CMFD Productions strives for community participation at as many stages of the project as possible. Prior to the drama, research was conducted with communities directly affected by flooding in the Zambezi river region. This included a site visit to a resettlement neighbourhood in the area, as well as case studies with residents who had been forced to leave their home villages due to severe flooding. The stories that came out of this research provided a launching point for creating the storyline of the drama.
Once the drama was scripted, a focus group was conducted to ensure the details, language, and characters were accurately portrayed. In addition, the local language version of the drama was recorded in a rural community within the target area with local actors. The actors were also given the opportunity to provide feedback on the drama. The workshop also involved local community journalists, as well as local representatives from NGOs, who were invited to present on various topics related to natural disasters, and network with the participating journalists.
Feedback around the issues and storylines the drama dealt with was also provided by local stakeholders, including government, NGOs and the media. Their input was crucial to ensuring accuracy of representation in the drama.
Listeners participated in the process indirectly by listening to and engaging with the radio drama, and calling in to their radio stations for more information.
9. Results & Lessons learned
- Two 26-episode radio dramas produced – one in Portuguese, and one in local language Sena
- One week-long training workshop on covering natural disasters held with six community radio stations in the region
- Radio drama broadcast on five of the six radio stations (one was very new, and not yet operational at the time of the project)
- 11 radio journalists benefited directly from the training workshop. Their increased knowledge and ability to cover natural disasters would also have positively affected the other members of the radio stations. In addition, networking opportunities provided during the training ensured connections were made between local radio stations and local organisations working in disaster risk reduction and climate change adaptation.
- The five radio stations reach a large area in and around the Zambezi floodplain. Although official statistics are unavailable, it is estimated that well over 300,000 people live within the stations’ broadcast areas. If as few as 10% listened to the drama, more than 30,000 people will have benefited from the messages in Bravos.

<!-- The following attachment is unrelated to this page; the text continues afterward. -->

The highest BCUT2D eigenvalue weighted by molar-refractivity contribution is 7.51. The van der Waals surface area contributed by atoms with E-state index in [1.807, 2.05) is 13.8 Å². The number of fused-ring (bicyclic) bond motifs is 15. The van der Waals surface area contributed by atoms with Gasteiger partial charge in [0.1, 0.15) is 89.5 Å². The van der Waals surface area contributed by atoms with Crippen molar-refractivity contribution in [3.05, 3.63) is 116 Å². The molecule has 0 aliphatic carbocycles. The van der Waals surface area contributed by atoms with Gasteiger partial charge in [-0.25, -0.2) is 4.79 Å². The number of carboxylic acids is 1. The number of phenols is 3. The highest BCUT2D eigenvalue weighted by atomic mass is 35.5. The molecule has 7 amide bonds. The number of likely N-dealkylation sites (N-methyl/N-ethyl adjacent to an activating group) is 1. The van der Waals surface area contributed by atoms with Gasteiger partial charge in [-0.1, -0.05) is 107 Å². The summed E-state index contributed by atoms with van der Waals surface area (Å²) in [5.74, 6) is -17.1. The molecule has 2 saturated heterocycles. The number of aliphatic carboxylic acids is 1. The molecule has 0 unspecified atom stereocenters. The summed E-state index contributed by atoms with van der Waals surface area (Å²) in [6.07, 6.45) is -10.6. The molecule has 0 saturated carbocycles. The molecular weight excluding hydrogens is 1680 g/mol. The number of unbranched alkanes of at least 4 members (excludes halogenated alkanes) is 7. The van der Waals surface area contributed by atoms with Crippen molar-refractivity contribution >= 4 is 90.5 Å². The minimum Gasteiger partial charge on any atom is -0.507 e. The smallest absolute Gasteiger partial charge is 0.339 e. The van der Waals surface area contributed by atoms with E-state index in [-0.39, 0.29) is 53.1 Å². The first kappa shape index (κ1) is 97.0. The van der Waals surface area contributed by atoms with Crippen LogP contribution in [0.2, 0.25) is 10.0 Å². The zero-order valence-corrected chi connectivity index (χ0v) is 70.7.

- Feedback from radio presenters indicated that the drama was very well-received, saying it was “entertaining and informative”, “just what we wanted”, and “what the people need.” One station had 40 listeners call in about the first season alone.
- Most stations conducted at least one additional activity around the drama, and found the presenters guide to be a useful tool. Presenters noted that it was simple to understand, and made it easier for them to talk about the drama and the issues. All presenters said that their knowledge of natural disasters and disaster preparedness had increased a lot; most expressed that their coverage of natural disasters has changed because of this increased knowledge.
6. 2 Critical Success Factors
Local level participation and local stakeholder involvement made the project a success. Although organisers faced challenges with local capacity at times, it was through these networks and contacts that valuable feedback and input was gathered to ensure the drama was as locally relevant as possible. In addition, formative research, including the collection of case studies with affected individuals, provided the Bravos team with a foundation of knowledge on which to base decisions made around the drama, storyline, and issues covered.
One of the major benefits of radio drama is that they are extremely transferable, and easily adapted to other communities and contexts. A project like Bravos could be replicated in any community that has access to radio. Once the scripts are complete, such a drama can be used in many different contexts and countries by adapting and translating in other countries in the African region.